New Jersey - Jersey City

Jersey City

Lately, every time I've looked up an architectural style, it's been Beaux Arts. That applies to the 1910 Hudson County Courthouse.

#591 Montgomery Street, on the other hand, is Art Deco. It was constructed as one of 6 buildings in the Jersey City Medical Center, which went up between 1928 and 1941. This photo faces east.

This photo also faces east at the same spot. Jersey City has many views of New York, and by 2013 they were featuring 1 World Trade Center (center-left), although it wouldn't open for another year.

Other buildings in the Medical Center complex, #120 Clifton Place ("The Tower" now) and #114 ("The Criterion"), are visible from Clifton Place at Baldwin Avenue.

#6 Baldwin Avenue is on that exact corner.

On Harrison Avenue, approaching Temple Beth-El on JFK Boulevard.

The view along JFK Boulevard to the north.

Pi is in the sidewalk instead of the sky at Liberty Science Center.

Staring across from Summit Avenue at the Loew's Jersey Theatre, one of the few pre-Depression theatres still screening films in all its opulence.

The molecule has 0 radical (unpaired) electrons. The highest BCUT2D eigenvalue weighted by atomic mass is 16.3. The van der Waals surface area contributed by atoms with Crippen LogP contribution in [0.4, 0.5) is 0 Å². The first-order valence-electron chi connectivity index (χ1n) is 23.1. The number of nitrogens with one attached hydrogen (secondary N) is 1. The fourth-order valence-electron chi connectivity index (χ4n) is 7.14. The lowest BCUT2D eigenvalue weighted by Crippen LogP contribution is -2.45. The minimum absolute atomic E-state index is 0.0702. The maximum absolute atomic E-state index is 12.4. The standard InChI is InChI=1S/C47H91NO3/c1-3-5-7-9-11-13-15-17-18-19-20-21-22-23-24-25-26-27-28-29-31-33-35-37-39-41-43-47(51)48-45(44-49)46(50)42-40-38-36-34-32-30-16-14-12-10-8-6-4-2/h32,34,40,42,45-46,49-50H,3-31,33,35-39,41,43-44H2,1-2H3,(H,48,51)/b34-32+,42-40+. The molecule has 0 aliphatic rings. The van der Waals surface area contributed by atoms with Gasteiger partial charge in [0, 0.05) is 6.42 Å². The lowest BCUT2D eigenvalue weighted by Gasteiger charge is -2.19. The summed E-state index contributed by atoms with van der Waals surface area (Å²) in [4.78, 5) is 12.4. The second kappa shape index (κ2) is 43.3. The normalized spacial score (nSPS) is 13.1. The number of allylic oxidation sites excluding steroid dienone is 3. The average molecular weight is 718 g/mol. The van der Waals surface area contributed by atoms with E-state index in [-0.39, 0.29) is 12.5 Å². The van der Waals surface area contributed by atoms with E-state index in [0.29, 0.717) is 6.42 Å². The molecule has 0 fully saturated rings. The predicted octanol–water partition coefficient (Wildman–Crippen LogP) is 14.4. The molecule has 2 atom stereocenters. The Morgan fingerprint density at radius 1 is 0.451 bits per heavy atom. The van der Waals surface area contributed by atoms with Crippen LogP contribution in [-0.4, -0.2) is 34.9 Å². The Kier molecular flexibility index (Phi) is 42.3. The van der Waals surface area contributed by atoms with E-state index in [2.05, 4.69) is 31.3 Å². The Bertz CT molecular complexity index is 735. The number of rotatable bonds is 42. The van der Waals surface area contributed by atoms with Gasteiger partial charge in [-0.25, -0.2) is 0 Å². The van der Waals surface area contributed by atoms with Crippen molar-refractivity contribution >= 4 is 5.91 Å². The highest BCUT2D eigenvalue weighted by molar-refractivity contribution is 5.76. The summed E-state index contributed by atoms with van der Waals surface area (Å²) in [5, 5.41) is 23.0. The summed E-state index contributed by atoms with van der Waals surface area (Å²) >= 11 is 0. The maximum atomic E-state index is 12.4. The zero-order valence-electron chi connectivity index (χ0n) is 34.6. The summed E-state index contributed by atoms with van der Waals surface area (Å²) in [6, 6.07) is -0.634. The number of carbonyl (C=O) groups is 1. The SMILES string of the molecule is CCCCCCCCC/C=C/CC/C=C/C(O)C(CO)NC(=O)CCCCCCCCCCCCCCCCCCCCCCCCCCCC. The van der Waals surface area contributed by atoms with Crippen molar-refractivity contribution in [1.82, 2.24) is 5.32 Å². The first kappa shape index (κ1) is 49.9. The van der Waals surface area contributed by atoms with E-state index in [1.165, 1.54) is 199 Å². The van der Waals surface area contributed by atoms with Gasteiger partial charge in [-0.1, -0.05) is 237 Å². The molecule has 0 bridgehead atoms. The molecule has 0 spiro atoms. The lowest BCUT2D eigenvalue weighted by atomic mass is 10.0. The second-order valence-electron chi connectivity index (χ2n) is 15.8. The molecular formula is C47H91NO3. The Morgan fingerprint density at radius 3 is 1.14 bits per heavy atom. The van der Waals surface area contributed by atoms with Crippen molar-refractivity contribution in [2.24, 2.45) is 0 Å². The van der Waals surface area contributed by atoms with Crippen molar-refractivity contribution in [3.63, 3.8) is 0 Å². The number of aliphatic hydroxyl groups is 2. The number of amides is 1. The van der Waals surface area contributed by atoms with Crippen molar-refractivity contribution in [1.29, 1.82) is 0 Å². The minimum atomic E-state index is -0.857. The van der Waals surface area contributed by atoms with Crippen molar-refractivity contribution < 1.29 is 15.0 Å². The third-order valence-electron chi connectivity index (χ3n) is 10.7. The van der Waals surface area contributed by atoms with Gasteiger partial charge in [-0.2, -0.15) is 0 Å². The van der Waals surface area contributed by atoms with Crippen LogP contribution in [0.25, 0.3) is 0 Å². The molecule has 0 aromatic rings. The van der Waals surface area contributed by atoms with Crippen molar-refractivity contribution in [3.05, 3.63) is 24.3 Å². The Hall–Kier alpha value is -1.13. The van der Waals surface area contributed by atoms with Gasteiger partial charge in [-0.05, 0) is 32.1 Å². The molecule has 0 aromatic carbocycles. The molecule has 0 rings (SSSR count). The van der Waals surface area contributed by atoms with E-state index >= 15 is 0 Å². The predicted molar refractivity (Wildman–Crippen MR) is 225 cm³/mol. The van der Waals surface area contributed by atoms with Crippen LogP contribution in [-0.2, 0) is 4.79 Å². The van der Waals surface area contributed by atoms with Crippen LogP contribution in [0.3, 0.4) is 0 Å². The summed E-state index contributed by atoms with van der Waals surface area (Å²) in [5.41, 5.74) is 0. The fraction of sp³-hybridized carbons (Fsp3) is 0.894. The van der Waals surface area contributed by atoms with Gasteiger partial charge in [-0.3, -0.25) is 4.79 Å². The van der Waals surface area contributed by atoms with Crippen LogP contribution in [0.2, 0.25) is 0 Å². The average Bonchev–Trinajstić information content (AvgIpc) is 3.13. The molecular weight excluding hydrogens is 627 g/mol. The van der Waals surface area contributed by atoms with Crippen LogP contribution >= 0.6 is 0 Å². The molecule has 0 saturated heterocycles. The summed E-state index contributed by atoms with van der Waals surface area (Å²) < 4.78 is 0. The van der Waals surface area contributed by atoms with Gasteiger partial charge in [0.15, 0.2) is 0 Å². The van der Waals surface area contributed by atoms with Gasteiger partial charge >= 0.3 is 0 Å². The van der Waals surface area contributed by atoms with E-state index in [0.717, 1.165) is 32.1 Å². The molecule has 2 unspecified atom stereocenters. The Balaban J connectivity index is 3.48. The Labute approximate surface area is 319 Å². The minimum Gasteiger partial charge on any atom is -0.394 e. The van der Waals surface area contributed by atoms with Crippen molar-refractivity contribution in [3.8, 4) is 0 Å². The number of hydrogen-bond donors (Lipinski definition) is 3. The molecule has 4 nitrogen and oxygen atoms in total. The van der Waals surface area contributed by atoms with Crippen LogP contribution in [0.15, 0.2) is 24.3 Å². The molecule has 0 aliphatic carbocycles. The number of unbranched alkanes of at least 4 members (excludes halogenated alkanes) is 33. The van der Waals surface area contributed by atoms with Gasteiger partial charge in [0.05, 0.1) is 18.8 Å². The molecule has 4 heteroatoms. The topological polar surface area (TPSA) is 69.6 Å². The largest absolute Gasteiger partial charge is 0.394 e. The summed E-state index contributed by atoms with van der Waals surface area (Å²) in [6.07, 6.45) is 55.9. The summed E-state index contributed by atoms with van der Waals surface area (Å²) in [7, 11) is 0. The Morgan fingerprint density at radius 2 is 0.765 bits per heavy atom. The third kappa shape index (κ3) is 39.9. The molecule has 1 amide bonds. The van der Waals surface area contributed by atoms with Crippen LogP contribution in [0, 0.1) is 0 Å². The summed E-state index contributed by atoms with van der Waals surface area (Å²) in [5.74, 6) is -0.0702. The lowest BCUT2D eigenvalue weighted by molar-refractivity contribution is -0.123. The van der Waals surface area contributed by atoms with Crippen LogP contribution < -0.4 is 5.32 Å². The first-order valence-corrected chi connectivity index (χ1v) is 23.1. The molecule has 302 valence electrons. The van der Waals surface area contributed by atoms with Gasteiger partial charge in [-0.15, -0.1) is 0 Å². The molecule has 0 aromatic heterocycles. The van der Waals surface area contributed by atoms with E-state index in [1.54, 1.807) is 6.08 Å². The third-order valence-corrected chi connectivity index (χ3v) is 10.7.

The 1928 Stanley Theater is still opulent, but not doing movies.

City Hall, 1896. An entire residential and commercial city block was cleared for a city hall that would rival New York, over a century before J.C. would give up and get its own identity instead of trying to compete.

The Soldiers and Sailors Monument (1930) fronts the building on the west, and a model of the Oviedo Cathedral is at the northwest corner. Why? Sister city (Spain).

Interior photos, including the dome in the Council chambers.

Bonus feature: a bunch of bricks and dirt. The 19th-century NYS&W Railroad engine repair facility was briefly unearthed along West Side Avenue so that it could be documented before being re-covered intact. Surprisingly, under decades of accumulated junk, the track beds on both sides were very well preseved. These photos look right and left as I entered from West Side Avenue.

The south end of the repair facility foundation.

Some different angles of the pit toward the south end of the west track. It looks intentional, whether to facilitate personnel access to the locomotive undercarriage or as an open drain.

Walking up the east track.

And the west track.

And looking back south. It's again the west track with a pit, looking like it once had a trapdoor.

Bonus feature bonus: old locomotive turntable partially unearthed at the north end. There's a functioning repair shop covering the north half, so this is all you can see.

Some of the debris that was cleared away includes parts of the old facility, most notably old wooden ties.

Across the river to Manhattan
Jersey City roads photos
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